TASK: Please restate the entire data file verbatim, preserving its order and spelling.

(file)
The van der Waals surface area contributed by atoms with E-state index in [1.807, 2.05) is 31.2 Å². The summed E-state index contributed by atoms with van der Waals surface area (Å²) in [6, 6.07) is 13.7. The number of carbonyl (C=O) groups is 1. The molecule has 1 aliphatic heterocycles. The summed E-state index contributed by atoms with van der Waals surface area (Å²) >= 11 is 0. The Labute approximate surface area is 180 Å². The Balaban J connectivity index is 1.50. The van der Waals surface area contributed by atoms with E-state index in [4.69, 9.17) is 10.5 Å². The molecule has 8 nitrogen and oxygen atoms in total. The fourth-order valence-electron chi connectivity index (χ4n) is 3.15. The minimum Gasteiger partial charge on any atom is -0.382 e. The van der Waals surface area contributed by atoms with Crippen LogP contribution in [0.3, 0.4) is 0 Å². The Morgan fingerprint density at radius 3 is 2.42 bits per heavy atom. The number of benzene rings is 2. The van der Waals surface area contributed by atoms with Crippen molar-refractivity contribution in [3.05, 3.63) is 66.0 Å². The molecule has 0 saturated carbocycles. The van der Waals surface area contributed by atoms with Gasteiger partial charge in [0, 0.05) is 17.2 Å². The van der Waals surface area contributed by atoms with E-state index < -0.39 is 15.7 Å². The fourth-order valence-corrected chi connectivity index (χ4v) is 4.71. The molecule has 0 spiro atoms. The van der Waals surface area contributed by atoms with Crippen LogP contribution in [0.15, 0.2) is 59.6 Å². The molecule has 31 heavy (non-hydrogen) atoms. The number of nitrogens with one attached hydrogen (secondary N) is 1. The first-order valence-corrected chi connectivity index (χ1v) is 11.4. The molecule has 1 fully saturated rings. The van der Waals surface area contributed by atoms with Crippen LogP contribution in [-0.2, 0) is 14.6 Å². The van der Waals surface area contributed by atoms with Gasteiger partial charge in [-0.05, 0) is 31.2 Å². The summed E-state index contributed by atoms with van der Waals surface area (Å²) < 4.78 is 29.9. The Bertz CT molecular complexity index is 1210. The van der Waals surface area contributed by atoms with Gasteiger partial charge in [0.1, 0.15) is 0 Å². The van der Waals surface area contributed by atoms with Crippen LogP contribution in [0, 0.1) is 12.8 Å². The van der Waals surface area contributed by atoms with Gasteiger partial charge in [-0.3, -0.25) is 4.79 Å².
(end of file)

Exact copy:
The van der Waals surface area contributed by atoms with E-state index in [1.807, 2.05) is 31.2 Å². The summed E-state index contributed by atoms with van der Waals surface area (Å²) in [6, 6.07) is 13.7. The number of carbonyl (C=O) groups is 1. The molecule has 1 aliphatic heterocycles. The summed E-state index contributed by atoms with van der Waals surface area (Å²) >= 11 is 0. The Labute approximate surface area is 180 Å². The Balaban J connectivity index is 1.50. The van der Waals surface area contributed by atoms with E-state index in [4.69, 9.17) is 10.5 Å². The molecule has 8 nitrogen and oxygen atoms in total. The fourth-order valence-electron chi connectivity index (χ4n) is 3.15. The minimum Gasteiger partial charge on any atom is -0.382 e. The van der Waals surface area contributed by atoms with Crippen LogP contribution in [0.3, 0.4) is 0 Å². The Morgan fingerprint density at radius 3 is 2.42 bits per heavy atom. The number of benzene rings is 2. The van der Waals surface area contributed by atoms with Crippen molar-refractivity contribution in [3.05, 3.63) is 66.0 Å². The molecule has 0 saturated carbocycles. The van der Waals surface area contributed by atoms with Gasteiger partial charge in [0, 0.05) is 17.2 Å². The van der Waals surface area contributed by atoms with E-state index < -0.39 is 15.7 Å². The fourth-order valence-corrected chi connectivity index (χ4v) is 4.71. The molecule has 0 spiro atoms. The van der Waals surface area contributed by atoms with Crippen LogP contribution in [0.15, 0.2) is 59.6 Å². The molecule has 31 heavy (non-hydrogen) atoms. The number of nitrogens with one attached hydrogen (secondary N) is 1. The first-order valence-corrected chi connectivity index (χ1v) is 11.4. The molecule has 1 fully saturated rings. The van der Waals surface area contributed by atoms with Crippen LogP contribution in [-0.2, 0) is 14.6 Å². The van der Waals surface area contributed by atoms with Gasteiger partial charge in [-0.05, 0) is 31.2 Å². The summed E-state index contributed by atoms with van der Waals surface area (Å²) < 4.78 is 29.9. The Bertz CT molecular complexity index is 1210. The van der Waals surface area contributed by atoms with Gasteiger partial charge in [0.1, 0.15) is 0 Å². The van der Waals surface area contributed by atoms with Crippen LogP contribution in [0, 0.1) is 12.8 Å². The van der Waals surface area contributed by atoms with Gasteiger partial charge in [-0.3, -0.25) is 4.79 Å².